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Mike Oldfield - Tubular Bells CD (album) cover

TUBULAR BELLS

Mike Oldfield

 

Crossover Prog

4.06 | 770 ratings

From Progarchives.com, the ultimate progressive rock music website

friso
Prog Reviewer
4 stars Mike Oldfield - Tubular Bells (1973)

As a child I was very fond of the Dutch children-series of clown Bassie and acrobat Adrian. The soundtrack of this crime-fighting television circus-duo is the reason why most Dutch people of my age are familiar with the opening section of Tubular Bells, though some would rather refer to it as the soundtrack of The Exorcist. The very exciting opening section with mainly piano in an 15/8 time-scale is perhaps one of the most famous progressive rock themes. Still it's just the beginning of this big experimental and inventive piece called Tubular Bells part I.

Mike Oldfield wrote many themes on many instruments in many odd time-signatures and combined them into this big piece. In it, he goes from world-music with distinctive atmospheric melodies to rock with strangely distorted guitars to classical inspired instrumental music. Some passages are gentle, some are adventerious, some are serious (the opening section is even perceived as 'frighting' by some) and some are really bombastic. The ending section stands out as a great melodic theme in which we are introduced to many different instruments playing the melody. The ending with choral arrangements is great.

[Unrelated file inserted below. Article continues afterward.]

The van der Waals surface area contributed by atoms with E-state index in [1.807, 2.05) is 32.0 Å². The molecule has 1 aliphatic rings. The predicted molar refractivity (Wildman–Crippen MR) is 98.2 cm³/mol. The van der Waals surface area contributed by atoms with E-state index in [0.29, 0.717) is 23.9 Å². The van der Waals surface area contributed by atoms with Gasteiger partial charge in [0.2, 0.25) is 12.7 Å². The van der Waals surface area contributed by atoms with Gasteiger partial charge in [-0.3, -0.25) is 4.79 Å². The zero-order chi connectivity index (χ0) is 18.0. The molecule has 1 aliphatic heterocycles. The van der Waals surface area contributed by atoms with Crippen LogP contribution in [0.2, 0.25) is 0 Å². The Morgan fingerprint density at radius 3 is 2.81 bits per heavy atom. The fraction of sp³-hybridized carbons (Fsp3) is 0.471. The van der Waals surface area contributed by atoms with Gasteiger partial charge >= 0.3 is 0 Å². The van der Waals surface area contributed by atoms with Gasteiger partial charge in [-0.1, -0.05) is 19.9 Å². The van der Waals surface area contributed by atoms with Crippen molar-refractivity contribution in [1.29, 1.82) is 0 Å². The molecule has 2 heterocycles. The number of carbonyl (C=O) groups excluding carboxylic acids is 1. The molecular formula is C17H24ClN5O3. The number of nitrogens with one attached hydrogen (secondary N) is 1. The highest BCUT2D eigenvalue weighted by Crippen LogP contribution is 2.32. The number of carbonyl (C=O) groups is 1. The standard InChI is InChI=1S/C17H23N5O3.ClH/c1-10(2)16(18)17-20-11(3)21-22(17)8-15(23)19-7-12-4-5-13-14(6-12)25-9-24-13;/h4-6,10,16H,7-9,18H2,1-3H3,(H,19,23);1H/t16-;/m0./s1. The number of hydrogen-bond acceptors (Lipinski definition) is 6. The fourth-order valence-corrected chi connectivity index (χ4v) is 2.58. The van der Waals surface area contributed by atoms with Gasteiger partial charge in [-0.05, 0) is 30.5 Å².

Tubular Bells part II is less rewarding. It has a long quiet opening section that doesn't impress me to much followed by a bag-pipe simulation with electric guitars and some percussions. After this we get to listen to an almost hard-rock section with strange, growling vocals that can't be explained in any way. The ending section has some gentle organ chords and experimental guitar solo's.

The production of the album is actually quite refreshing. Some might argue there's a lot of difference in sound throughout, but I think Oldfield gave all passages a great distinctive vibe. I would dare to say that the production has been an important element of the composition itself. It's good to hear that there is lot's of use of stereo sound, with instruments often well spread over the right-center-left spectrum.

Conclusion. This is indeed a record that has lot's to with the progressive rock movement, but it unique in it's own way. The way Mike Oldfield plays his amazing list of instruments is great, but the composition of side two falls short. Side one is however essential for any serious progressive rock collector and recommended to enthusiasts of all genres. I'll middle in saying this is 'just' an excellent addition, hence four stars.

friso | 4/5 |

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